As did Byron's Assyrian on Jerusalem, the Irish have tended to descend on our best races of late like the wolf on the fold. So it might be considered appropriate that one of their leaders is, like Sennacherib's cohorts, clad in purple and gold.
For the past three seasons horses trained in Ireland have dominated the business end of the Champion Hurdle, with three wins and clean sweeps in the latest two runnings and now the Hibernian hegemony is evident at the start of proceedings.
For the first time, more than half the initial entries for the Festival showpiece are Irish-trained. Yesterday, 28 contenders for the 78th running were revealed, with reigning king Brave Inca one of 17 raiders, one more than the total number of Irish-trained winners.
His compatriots include all the usual suspects: dual champion Hardy Eustace, the last two runners-up, Macs Joy and Harchibald, last year's fourth Al Eile and faller Asian Maze. The Irish race rookies include Iktitaf, Jazz Messenger, Hide The Evidence and Feathard Lady.
The first to appear next may be Asian Maze, a possible for a trial at Naas on Saturday. The talented Tom Mullins-trained mare trounced Hardy Eustace at Aintree last April after falling at the fourth at Cheltenham but was a dire disappointment at Fairyhouse in December, a weary fourth of five at odds-on. The heavy ground and a hard race on her seasonal debut 17 days previously were blamed.
The eight-year-old has, however, regained her sparkle at home. "She's in very good form," said Mullins, "so we've put her in on Saturday. She won't run again on heavy, but if the rain stays away we'll likely have a go. The Champion is still firmly on her agenda."
Only three mares, African Sister, Dawn Run and Flakey Dove, have worn the Cheltenham crown. The other in this year's line-up, Feathard Lady, is unbeaten in seven runs but, due to a sprained hind fetlock, has not been seen in public since winning the 2005 Christmas Hurdle at Kempton. The seven-year-old, stablemate of Brave Inca, has recovered but will not reappear until next month.
"She's in full work," said trainer Colm Murphy, "but we don't know yet whether we'll get a run into her before Cheltenham. We won't make any plans before the end of the month but luckily she doesn't need too much work."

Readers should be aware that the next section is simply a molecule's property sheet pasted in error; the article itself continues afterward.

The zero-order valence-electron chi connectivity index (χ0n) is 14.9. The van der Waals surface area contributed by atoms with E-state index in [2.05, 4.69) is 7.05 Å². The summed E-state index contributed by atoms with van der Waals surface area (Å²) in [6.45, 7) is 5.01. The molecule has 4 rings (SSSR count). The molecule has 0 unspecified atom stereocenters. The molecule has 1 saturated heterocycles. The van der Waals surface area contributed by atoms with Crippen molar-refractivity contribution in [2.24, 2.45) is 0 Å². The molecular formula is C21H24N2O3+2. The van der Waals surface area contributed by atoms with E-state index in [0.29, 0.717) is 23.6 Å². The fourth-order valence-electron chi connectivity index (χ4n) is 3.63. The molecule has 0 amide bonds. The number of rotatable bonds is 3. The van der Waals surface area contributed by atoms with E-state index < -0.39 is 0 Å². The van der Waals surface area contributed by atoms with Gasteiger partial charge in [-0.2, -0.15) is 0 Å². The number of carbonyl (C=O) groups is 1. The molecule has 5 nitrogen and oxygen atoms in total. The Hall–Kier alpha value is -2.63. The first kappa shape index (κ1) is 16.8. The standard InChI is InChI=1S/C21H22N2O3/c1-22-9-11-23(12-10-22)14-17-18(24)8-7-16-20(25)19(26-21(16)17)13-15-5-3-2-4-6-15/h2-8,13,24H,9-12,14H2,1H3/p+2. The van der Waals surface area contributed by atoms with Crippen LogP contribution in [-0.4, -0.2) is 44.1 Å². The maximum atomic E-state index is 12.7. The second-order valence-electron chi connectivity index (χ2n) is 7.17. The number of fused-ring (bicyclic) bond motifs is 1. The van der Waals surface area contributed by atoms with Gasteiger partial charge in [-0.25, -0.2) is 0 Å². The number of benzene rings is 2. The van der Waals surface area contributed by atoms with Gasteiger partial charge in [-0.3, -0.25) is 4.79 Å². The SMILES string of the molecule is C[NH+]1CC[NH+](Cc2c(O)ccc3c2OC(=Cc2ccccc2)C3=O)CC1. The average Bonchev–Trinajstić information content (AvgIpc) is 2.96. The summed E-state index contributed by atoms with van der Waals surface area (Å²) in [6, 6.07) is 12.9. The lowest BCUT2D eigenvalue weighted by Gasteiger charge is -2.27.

Ireland's next Group One contest in the division is the AIG Champion Hurdle at Leopardstown on Sunday week, in which Brave Inca is due to try to repeat last term's win. "He's in good order," added Murphy, "all systems go there with him." Brave Inca was the horse for money yesterday; the nine-year-old is now joint-favourite in some lists with Philip Hobbs-trained Detroit City, the chief home defender.
Al Eile, winner of Haydock's Champion Hurdle trial 12 months ago, will miss Saturday's renewal at the Lancashire track, and also the Leopardstown contest the following weekend in favour of the Totesport Trophy at Newbury two weeks later. "He hasn't quite come to himself as we want yet," said trainer John Queally, "so we'll wait."
By the end of yesterday an Irish challenger had taken over at the head of the betting for the weekend's most valuable race, the Victor Chandler Chase at Ascot. The Arthur Moore-trained Mansony, who teed himself up for the two-miler by winning in good style at Punchestown on Boxing Day, has supplanted Paul Nicholls' charge Saintsaire as 3-1 favourite with the sponsors.
Twelve horses were confirmed for the Grade Two handicap yesterday, with the revitalised Oneway, runner-up to Voy Por Ustedes in the Desert Orchid Chase at Kempton last month, set to carry top-weight.
Sunday's gallant Leopardstown winner Point Barrow was confirmed yesterday as a candidate for the Grand National, rather than for a repeat in the Irish version at Fairyhouse. "Aintree will be just the job as he stays so well," said trainer Pat Hughes. "He'll be entered in both races, but I'd be coming down in favour of a crack at Liverpool, which has always been in my mind."
The first two in the Grand National market, at 12-1 and 14-1, are the last two winners, Hedgehunter and Numbersixvalverde, both - does it need saying - Irish-trained. Point Barrow is around 20-1 for the marathon, the weights for which will be revealed three weeks today.
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